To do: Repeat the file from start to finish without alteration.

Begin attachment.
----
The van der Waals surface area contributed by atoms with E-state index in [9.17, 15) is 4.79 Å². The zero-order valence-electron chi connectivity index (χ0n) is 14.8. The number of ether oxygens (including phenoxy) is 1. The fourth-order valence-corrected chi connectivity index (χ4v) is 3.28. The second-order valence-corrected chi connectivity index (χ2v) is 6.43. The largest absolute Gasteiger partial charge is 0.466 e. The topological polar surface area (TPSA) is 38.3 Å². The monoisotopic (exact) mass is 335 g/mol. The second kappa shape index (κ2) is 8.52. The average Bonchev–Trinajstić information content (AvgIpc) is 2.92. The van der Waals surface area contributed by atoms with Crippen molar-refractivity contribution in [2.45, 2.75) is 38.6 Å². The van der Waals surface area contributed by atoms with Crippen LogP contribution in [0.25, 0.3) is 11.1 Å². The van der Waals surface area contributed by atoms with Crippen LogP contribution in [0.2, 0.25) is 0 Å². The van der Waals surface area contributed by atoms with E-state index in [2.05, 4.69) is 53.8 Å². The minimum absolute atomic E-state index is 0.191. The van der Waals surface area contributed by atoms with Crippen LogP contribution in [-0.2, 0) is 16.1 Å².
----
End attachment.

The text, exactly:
The van der Waals surface area contributed by atoms with E-state index in [9.17, 15) is 4.79 Å². The zero-order valence-electron chi connectivity index (χ0n) is 14.8. The number of ether oxygens (including phenoxy) is 1. The fourth-order valence-corrected chi connectivity index (χ4v) is 3.28. The second-order valence-corrected chi connectivity index (χ2v) is 6.43. The largest absolute Gasteiger partial charge is 0.466 e. The topological polar surface area (TPSA) is 38.3 Å². The monoisotopic (exact) mass is 335 g/mol. The second kappa shape index (κ2) is 8.52. The average Bonchev–Trinajstić information content (AvgIpc) is 2.92. The van der Waals surface area contributed by atoms with Crippen molar-refractivity contribution in [2.45, 2.75) is 38.6 Å². The van der Waals surface area contributed by atoms with Crippen LogP contribution in [0.25, 0.3) is 11.1 Å². The van der Waals surface area contributed by atoms with Crippen LogP contribution in [0.2, 0.25) is 0 Å². The van der Waals surface area contributed by atoms with E-state index in [2.05, 4.69) is 53.8 Å². The minimum absolute atomic E-state index is 0.191. The van der Waals surface area contributed by atoms with Crippen LogP contribution in [-0.2, 0) is 16.1 Å².